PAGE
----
For Good Measure, by Ensemble for These Times (E4TT)
Episode 66: Da Capo Conversations with Angélica Negrón and Erika Oba
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Today we revisit Angélica Negrón’s and Erika Oba’s perspectives on performing and composing in different genres. If you enjoyed today’s conversation and want to know more about Angélica Negrón and Erika Oba, check them out here and here. Parts of this episode originally premiered on November 15, 2021, on Youtube, click here and on May 16, 2022, on Youtube, click here.
This podcast is made possible in part by a grant from the California Arts Council and generous donors, like you. Want to support For Good Measure and E4TT? Make a tax-deductible donation or sign up for our newsletter, and subscribe to the podcast!
Intro music: “Trifolium” by Gabriela Ortiz, performed by E4TT (Ilana Blumberg, violin; Abigail Monroe, cello; Margaret Halbig, piano), as part of “Below the Surface: Music by Women Composers,” January 29, 2022
Outro music: “Lake Turkana” by Marcus Norris, performed by E4TT (Margaret Halbig, piano), as part of “Alchemy,” October 15, 2021
Transcription courtesy of Otter.ai.
Co-Producer, Host, and E4TT co-founder: Nanette McGuinness
Co-Producer and Audio Engineer: Stephanie M. Neumann
Podcast Cover Art: Brennan Stokes
Volunteer: Merve Tokar
Interns: Sam Mason and Renata Volchinskaya
Nanette McGuinness 00:00
[INTRO MUSIC] Welcome to For Good Measure, an interview series celebrating diverse composers and other creative artists, sponsored by a grant from the California Arts Council. I'm Nanette McGuinness, Artistic Executive Director of Ensemble for These Times. In this week's episode, we continue our Da Capo Conversations, a mini series where we'll be giving familiar segments a topical twist [INTRO MUSIC ENDS]. Today, we revisit Angélica Negrón's and Erika Oba's perspectives on performing and composing in different genres and whether the genres feel separate or fluid. Here's what Angélica Negrón had to say:
Angélica Negrón 00:44
That's a really good question. I think for a long time, I kept those worlds separate. And that did not feel right. I was making music with balloon. And I was writing very different kinds of music for the concert hall, and very purposefully separated those worlds. And I would say about 12 years ago, I started not caring so much about that, and about putting things in separate containers and just being more fluid and embracing the totality of who I am as a certain artist as my true self. And...and that was really liberating. So I, right now, I don't think about those, those distinctions. They...they pretty much all live together in the same part of my brain and...and also what I do and balloon wishes collaborative because I'm making music with my best friends. It's also a really big part of the work I write for chamber ensembles and orchestras and the work I write for myself to play solo using plants or vegetables. It's, it's all I think, combined and, and infiltrates sometimes in ways that I don't even realize until I had some distance with the music and then come back to it and then and then I'm like, "Oh! That clarinet part is actually, I don't know something that note I would play no matter who plays quattron bassoon balloon. That's something that Nora could play in a balloon song and come up with that. So, I think...I think my experience in those bands has been really formative and really influential in my...in my other compositions for other people.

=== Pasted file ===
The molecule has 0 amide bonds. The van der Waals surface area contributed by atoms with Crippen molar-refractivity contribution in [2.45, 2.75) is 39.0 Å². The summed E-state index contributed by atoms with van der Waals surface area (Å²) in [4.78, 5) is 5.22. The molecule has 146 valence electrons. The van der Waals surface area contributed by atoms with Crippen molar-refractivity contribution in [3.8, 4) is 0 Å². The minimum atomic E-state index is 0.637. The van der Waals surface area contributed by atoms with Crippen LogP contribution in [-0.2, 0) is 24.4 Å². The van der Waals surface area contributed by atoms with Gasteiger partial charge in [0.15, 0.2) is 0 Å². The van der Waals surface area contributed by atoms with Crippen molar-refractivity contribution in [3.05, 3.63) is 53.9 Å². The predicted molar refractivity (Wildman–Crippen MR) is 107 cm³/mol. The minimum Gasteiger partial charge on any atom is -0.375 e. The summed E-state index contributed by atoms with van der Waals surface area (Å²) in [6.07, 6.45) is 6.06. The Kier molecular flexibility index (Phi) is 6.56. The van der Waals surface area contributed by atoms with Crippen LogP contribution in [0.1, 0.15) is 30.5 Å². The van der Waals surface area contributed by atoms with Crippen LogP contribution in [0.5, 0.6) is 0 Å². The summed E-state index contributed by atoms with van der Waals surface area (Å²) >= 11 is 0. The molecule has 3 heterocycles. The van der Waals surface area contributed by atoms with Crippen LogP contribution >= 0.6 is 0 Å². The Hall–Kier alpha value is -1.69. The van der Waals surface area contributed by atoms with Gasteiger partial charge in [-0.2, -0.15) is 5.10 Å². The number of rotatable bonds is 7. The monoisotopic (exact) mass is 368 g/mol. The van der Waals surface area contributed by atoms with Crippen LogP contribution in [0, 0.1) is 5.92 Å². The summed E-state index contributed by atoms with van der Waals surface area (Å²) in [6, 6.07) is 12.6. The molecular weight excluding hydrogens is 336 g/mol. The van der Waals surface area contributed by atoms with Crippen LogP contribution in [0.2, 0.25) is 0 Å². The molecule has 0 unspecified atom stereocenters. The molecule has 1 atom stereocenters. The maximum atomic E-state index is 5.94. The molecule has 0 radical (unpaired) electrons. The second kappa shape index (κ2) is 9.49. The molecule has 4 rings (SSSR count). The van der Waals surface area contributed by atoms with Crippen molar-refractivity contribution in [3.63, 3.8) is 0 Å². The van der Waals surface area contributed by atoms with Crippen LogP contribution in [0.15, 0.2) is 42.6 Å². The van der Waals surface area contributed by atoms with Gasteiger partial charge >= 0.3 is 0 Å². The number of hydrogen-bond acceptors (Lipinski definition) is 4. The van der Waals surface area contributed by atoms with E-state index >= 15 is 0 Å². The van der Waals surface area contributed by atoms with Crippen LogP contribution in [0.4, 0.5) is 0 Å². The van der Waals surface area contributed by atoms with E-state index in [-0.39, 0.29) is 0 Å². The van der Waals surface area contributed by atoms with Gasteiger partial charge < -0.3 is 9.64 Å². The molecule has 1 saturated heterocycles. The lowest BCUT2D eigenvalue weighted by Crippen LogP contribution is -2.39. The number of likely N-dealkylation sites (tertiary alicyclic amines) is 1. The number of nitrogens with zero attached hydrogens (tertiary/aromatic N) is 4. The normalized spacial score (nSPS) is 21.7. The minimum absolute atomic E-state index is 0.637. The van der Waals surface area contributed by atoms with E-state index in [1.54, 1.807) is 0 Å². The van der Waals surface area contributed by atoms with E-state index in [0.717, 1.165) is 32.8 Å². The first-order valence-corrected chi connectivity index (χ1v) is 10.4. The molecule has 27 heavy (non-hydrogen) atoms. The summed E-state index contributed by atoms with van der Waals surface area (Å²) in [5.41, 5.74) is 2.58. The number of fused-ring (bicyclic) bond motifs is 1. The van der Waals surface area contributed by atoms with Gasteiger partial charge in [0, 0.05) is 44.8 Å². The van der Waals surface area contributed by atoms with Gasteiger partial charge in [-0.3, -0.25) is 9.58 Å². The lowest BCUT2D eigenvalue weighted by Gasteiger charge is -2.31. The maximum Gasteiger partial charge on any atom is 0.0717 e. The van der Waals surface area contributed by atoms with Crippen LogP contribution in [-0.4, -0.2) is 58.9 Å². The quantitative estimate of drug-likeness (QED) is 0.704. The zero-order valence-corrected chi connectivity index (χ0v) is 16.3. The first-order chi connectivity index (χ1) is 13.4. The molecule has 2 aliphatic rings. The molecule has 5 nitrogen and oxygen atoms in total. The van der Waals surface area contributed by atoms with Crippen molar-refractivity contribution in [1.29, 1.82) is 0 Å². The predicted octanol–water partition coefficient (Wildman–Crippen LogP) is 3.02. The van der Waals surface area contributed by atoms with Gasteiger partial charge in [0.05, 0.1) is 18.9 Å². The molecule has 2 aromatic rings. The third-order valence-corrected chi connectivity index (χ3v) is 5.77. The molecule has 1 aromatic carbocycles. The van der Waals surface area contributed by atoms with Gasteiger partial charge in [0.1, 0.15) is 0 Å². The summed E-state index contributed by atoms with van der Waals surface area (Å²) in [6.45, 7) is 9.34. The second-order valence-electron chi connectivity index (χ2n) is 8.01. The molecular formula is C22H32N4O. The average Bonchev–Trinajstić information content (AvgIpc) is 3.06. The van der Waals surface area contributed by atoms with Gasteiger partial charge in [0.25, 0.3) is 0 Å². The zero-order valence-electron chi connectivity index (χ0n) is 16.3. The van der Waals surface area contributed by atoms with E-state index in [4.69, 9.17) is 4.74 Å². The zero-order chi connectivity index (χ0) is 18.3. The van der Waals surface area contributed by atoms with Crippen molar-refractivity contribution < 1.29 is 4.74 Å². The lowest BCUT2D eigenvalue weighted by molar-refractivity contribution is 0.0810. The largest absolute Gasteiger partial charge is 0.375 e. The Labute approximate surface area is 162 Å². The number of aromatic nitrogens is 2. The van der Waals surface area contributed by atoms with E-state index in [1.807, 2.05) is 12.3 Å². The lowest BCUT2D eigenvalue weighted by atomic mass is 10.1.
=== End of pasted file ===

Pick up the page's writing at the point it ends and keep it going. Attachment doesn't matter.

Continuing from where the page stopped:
Nanette McGuinness 02:42
Here's what Erika Oba had to say:
Erika Oba 02:44
I write for, I would say, until fairly recently, the majority of my composing was for ensembles that I was in. So if that was like a chamber ensemble, I'd be writing for whatever chamber group I was in, if I was playing in a more jazz oriented ensemble, you know, that was more how that might work might be oriented. But I feel like...you know, the people that I'm working with tend to overlap in what they do as well. So I would say it's less a binary between like classically oriented music and jazz oriented music and more like...along the spectrum of improvised music, experimental music and through composed music. I mean, even when I'm writing for my chamber ensembles, if the performers are game I'll, you know, often incorporate elements of improvisation. And you know, if the jazz ensemble I'm in would be game, I might write something like, you know, like, a little bit more through composed. So I feel like there's elements of both, regardless of what setting I'm writing for. I think I'm lucky enough to be surrounded by performers who are often, you know, game for anything and willing to experiment or go outside of whatever their normal zones might be.
Nanette McGuinness 04:06
[OUTRO MUSIC] Thank you for listening to For Good Measure's Da Capo Conversations, and a special thank you to our guests for joining us today. If you enjoyed this episode, please subscribe to our podcast by clicking on the subscribe button and support us by sharing it with your friends, posting about it on social media, and leaving us a rating and a review. To learn more about E4TT, our concert season online and in the Bay Area, or to make a tax deductible donation, please visit us at www.e4tt.org. This podcast is made possible in part by a grant from the California Arts Council and generous donors like you. For Good Measure is produced by Nanette McGuinness and Ensemble for These Times and designed by Brennan Stokes, with special thanks to co-producer and audio engineer Stephanie M. Neumann. Remember to keep supporting equity in the arts and tune in next week "for good measure" [OUTRO MUSIC ENDS].